Olympic silver medal winning horse Kirby Park Irish Jester has died at the age of 24, after five years of retirement from the highest level of eventing.
Kirby Park Irish Jester was laid to rest on July 22 at the South Australia property of rider Megan Jones and her husband James, not far from where he was born.
“Festy” was one of the first foals to be bred at Kirby Park. The 15.3hh gelding was by the Irish sport horse stallion ESB Irish Enough and out of the thoroughbred mare Kirby Park Yellow Empress.
Jones said: “I got to travel the world with my little grey mate and I was lucky enough to win medals at the world’s biggest championships with him underneath me. With his silver tail shining like a shooting star behind us.”
Jester started his eventing career as a six year old quickly progressing to the 3* ranks by the time he was eight and a half.
Jester won the Melbourne International twice, in 2005 and 2008, the Adelaide International in 2005, and won team bronze medal at the 2006 World Equestrian Games in Aachen. At the 2008 Beijing Olympic Games, the combination won team silver and only narrowly missed out on an individual medal. Jones and Jester were the highest placed Australian combination at the games, finishing third overall in the eventing competition and going on to jump for an individual medal, knocking down the last rail and finishing fourth.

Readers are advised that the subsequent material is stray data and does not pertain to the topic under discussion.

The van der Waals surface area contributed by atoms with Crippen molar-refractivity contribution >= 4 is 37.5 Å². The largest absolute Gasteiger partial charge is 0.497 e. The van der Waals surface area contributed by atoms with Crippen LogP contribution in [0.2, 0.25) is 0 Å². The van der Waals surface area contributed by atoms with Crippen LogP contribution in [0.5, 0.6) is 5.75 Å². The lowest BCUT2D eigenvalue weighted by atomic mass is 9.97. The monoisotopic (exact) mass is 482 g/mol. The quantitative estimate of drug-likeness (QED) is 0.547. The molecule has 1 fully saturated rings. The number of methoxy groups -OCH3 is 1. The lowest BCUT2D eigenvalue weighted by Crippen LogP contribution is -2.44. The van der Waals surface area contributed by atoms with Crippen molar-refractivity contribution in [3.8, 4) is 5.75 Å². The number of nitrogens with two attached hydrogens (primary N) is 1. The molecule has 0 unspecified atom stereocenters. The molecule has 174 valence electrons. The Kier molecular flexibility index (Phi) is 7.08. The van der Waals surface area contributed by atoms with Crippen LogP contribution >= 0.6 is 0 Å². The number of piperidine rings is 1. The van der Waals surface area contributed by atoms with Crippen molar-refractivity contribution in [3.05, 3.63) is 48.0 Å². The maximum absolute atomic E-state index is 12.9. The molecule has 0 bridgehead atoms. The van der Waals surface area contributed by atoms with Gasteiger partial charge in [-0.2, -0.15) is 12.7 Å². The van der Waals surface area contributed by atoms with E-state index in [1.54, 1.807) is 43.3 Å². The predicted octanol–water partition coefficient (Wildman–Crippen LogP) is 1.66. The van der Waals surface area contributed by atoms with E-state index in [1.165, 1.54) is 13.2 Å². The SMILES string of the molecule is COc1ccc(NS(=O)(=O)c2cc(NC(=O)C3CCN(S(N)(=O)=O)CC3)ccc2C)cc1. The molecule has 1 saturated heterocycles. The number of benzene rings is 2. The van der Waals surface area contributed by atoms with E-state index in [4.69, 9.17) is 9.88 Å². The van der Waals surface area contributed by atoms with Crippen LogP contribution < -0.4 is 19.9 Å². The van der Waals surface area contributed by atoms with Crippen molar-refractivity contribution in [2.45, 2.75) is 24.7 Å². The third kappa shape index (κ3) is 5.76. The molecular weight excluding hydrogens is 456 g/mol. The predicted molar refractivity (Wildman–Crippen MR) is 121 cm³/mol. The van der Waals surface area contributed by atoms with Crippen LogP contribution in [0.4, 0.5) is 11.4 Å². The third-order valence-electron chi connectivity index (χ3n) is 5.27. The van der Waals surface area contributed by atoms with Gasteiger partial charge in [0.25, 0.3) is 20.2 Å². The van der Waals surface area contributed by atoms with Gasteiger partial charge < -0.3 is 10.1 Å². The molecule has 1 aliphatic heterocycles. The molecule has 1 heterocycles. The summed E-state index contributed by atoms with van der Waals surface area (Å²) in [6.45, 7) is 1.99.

Jester finished the 2008 eventing season as the world’s best eventing horse, being ranked No.1 on the FEI world rankings table.
Selected for the World Equestrian Games in Kentucky in 2010, Jester developed travel sickness on the journey and could not compete. There were complications during his long recovery, and he was officially retired in 2012.
During his retirement he was stabled every night, equissaged twice a day, shod, washed, and groomed – everything a top class competition horse has, except the competition, though he did a few trail rides and lower level events with James.
Jester was always recognisable by a massive scar on his face from 15 stitches he received after running into a star picket (waratah) as a weanling.